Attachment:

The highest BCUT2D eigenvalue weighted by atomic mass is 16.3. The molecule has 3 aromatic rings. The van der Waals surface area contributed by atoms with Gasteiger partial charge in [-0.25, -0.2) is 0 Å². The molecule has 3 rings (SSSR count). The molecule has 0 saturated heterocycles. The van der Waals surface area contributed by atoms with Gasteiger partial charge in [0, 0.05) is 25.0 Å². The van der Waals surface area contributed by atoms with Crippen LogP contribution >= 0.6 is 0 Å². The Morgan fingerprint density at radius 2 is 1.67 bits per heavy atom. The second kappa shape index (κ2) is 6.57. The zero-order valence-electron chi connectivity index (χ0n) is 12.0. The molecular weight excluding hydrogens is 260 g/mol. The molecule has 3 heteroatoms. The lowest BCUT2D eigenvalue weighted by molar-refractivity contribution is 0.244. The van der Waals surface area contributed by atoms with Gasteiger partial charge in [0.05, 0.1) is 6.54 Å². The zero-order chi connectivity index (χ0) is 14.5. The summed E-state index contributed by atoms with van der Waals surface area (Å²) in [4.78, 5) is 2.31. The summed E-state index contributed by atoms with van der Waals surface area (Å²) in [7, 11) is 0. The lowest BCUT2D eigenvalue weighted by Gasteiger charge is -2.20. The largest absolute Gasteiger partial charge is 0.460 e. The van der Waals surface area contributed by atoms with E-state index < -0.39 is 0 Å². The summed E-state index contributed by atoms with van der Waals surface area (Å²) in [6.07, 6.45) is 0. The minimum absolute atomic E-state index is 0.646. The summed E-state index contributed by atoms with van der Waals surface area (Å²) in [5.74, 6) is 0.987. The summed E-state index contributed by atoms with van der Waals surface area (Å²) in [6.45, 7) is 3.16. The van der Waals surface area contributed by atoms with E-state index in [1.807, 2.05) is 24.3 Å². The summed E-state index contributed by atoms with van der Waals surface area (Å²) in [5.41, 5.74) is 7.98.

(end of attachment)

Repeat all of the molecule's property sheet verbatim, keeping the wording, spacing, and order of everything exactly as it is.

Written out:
The highest BCUT2D eigenvalue weighted by atomic mass is 16.3. The molecule has 3 aromatic rings. The van der Waals surface area contributed by atoms with Gasteiger partial charge in [-0.25, -0.2) is 0 Å². The molecule has 3 rings (SSSR count). The molecule has 0 saturated heterocycles. The van der Waals surface area contributed by atoms with Gasteiger partial charge in [0, 0.05) is 25.0 Å². The van der Waals surface area contributed by atoms with Crippen LogP contribution >= 0.6 is 0 Å². The Morgan fingerprint density at radius 2 is 1.67 bits per heavy atom. The second kappa shape index (κ2) is 6.57. The zero-order valence-electron chi connectivity index (χ0n) is 12.0. The molecular weight excluding hydrogens is 260 g/mol. The molecule has 3 heteroatoms. The lowest BCUT2D eigenvalue weighted by molar-refractivity contribution is 0.244. The van der Waals surface area contributed by atoms with Gasteiger partial charge in [0.05, 0.1) is 6.54 Å². The zero-order chi connectivity index (χ0) is 14.5. The summed E-state index contributed by atoms with van der Waals surface area (Å²) in [4.78, 5) is 2.31. The summed E-state index contributed by atoms with van der Waals surface area (Å²) in [7, 11) is 0. The lowest BCUT2D eigenvalue weighted by Gasteiger charge is -2.20. The largest absolute Gasteiger partial charge is 0.460 e. The van der Waals surface area contributed by atoms with E-state index < -0.39 is 0 Å². The summed E-state index contributed by atoms with van der Waals surface area (Å²) in [6.07, 6.45) is 0. The minimum absolute atomic E-state index is 0.646. The summed E-state index contributed by atoms with van der Waals surface area (Å²) in [5.74, 6) is 0.987. The summed E-state index contributed by atoms with van der Waals surface area (Å²) in [6.45, 7) is 3.16. The van der Waals surface area contributed by atoms with E-state index in [1.807, 2.05) is 24.3 Å². The summed E-state index contributed by atoms with van der Waals surface area (Å²) in [5.41, 5.74) is 7.98.